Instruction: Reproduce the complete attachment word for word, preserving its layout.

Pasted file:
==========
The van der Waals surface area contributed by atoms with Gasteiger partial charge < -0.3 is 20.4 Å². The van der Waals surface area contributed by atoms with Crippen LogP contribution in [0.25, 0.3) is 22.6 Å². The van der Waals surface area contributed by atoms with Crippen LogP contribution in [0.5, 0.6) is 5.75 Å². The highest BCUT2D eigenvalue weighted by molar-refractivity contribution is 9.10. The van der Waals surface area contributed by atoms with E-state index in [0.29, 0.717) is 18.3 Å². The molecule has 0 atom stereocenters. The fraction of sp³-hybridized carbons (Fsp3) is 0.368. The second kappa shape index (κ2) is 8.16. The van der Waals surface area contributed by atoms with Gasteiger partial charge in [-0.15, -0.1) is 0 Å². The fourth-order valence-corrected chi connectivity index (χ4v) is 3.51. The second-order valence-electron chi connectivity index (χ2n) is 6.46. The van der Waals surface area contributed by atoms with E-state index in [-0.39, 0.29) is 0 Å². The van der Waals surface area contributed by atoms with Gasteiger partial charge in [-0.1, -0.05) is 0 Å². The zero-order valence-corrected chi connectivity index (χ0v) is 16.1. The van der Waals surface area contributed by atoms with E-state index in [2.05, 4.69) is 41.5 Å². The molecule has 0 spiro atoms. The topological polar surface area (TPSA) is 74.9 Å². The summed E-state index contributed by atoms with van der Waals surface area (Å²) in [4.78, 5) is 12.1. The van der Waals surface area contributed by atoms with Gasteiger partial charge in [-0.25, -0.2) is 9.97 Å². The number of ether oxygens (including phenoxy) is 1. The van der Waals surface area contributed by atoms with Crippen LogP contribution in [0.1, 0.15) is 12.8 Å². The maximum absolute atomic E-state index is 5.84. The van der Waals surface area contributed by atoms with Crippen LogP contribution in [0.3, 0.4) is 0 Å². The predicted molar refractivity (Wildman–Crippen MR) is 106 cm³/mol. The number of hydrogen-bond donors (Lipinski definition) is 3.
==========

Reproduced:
The van der Waals surface area contributed by atoms with Gasteiger partial charge < -0.3 is 20.4 Å². The van der Waals surface area contributed by atoms with Crippen LogP contribution in [0.25, 0.3) is 22.6 Å². The van der Waals surface area contributed by atoms with Crippen LogP contribution in [0.5, 0.6) is 5.75 Å². The highest BCUT2D eigenvalue weighted by molar-refractivity contribution is 9.10. The van der Waals surface area contributed by atoms with E-state index in [0.29, 0.717) is 18.3 Å². The molecule has 0 atom stereocenters. The fraction of sp³-hybridized carbons (Fsp3) is 0.368. The second kappa shape index (κ2) is 8.16. The van der Waals surface area contributed by atoms with Gasteiger partial charge in [-0.15, -0.1) is 0 Å². The fourth-order valence-corrected chi connectivity index (χ4v) is 3.51. The second-order valence-electron chi connectivity index (χ2n) is 6.46. The van der Waals surface area contributed by atoms with E-state index in [-0.39, 0.29) is 0 Å². The van der Waals surface area contributed by atoms with Gasteiger partial charge in [-0.1, -0.05) is 0 Å². The zero-order valence-corrected chi connectivity index (χ0v) is 16.1. The van der Waals surface area contributed by atoms with E-state index in [2.05, 4.69) is 41.5 Å². The molecule has 0 spiro atoms. The topological polar surface area (TPSA) is 74.9 Å². The summed E-state index contributed by atoms with van der Waals surface area (Å²) in [4.78, 5) is 12.1. The van der Waals surface area contributed by atoms with Gasteiger partial charge in [-0.25, -0.2) is 9.97 Å². The number of ether oxygens (including phenoxy) is 1. The van der Waals surface area contributed by atoms with Crippen LogP contribution in [0.1, 0.15) is 12.8 Å². The maximum absolute atomic E-state index is 5.84. The van der Waals surface area contributed by atoms with Crippen LogP contribution in [0.3, 0.4) is 0 Å². The predicted molar refractivity (Wildman–Crippen MR) is 106 cm³/mol. The number of hydrogen-bond donors (Lipinski definition) is 3.